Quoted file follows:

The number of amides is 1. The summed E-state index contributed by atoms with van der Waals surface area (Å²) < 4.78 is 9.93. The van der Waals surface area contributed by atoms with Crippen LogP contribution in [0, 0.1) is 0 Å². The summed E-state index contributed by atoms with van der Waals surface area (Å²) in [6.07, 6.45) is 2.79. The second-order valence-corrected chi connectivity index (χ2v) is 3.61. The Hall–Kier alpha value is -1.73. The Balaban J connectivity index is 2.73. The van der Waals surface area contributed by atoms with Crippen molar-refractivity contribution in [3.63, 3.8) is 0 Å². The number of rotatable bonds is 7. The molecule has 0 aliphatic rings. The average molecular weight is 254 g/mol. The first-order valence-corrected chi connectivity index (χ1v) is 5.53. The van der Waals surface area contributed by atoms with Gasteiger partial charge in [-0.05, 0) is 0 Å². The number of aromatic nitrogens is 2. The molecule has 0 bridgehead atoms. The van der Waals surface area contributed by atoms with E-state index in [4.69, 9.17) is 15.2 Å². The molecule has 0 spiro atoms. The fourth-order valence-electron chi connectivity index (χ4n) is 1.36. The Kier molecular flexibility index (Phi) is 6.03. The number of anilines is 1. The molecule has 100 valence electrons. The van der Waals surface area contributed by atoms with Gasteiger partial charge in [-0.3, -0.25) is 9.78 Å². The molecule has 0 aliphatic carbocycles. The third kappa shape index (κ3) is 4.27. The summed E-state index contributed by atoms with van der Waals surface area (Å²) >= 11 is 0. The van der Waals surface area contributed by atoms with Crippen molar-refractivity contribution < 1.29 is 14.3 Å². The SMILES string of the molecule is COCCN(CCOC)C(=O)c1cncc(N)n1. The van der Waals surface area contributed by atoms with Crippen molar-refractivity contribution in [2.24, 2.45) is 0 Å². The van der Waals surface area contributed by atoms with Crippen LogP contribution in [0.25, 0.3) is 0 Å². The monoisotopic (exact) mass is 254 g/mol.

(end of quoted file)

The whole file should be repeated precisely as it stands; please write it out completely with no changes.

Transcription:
The number of amides is 1. The summed E-state index contributed by atoms with van der Waals surface area (Å²) < 4.78 is 9.93. The van der Waals surface area contributed by atoms with Crippen LogP contribution in [0, 0.1) is 0 Å². The summed E-state index contributed by atoms with van der Waals surface area (Å²) in [6.07, 6.45) is 2.79. The second-order valence-corrected chi connectivity index (χ2v) is 3.61. The Hall–Kier alpha value is -1.73. The Balaban J connectivity index is 2.73. The van der Waals surface area contributed by atoms with Crippen molar-refractivity contribution in [3.63, 3.8) is 0 Å². The number of rotatable bonds is 7. The molecule has 0 aliphatic rings. The average molecular weight is 254 g/mol. The first-order valence-corrected chi connectivity index (χ1v) is 5.53. The van der Waals surface area contributed by atoms with Gasteiger partial charge in [-0.05, 0) is 0 Å². The number of aromatic nitrogens is 2. The molecule has 0 bridgehead atoms. The van der Waals surface area contributed by atoms with E-state index in [4.69, 9.17) is 15.2 Å². The molecule has 0 spiro atoms. The fourth-order valence-electron chi connectivity index (χ4n) is 1.36. The Kier molecular flexibility index (Phi) is 6.03. The number of anilines is 1. The molecule has 100 valence electrons. The van der Waals surface area contributed by atoms with Gasteiger partial charge in [-0.3, -0.25) is 9.78 Å². The molecule has 0 aliphatic carbocycles. The third kappa shape index (κ3) is 4.27. The summed E-state index contributed by atoms with van der Waals surface area (Å²) >= 11 is 0. The van der Waals surface area contributed by atoms with Crippen molar-refractivity contribution < 1.29 is 14.3 Å². The SMILES string of the molecule is COCCN(CCOC)C(=O)c1cncc(N)n1. The van der Waals surface area contributed by atoms with Crippen molar-refractivity contribution in [2.24, 2.45) is 0 Å². The van der Waals surface area contributed by atoms with Crippen LogP contribution in [0.25, 0.3) is 0 Å². The monoisotopic (exact) mass is 254 g/mol.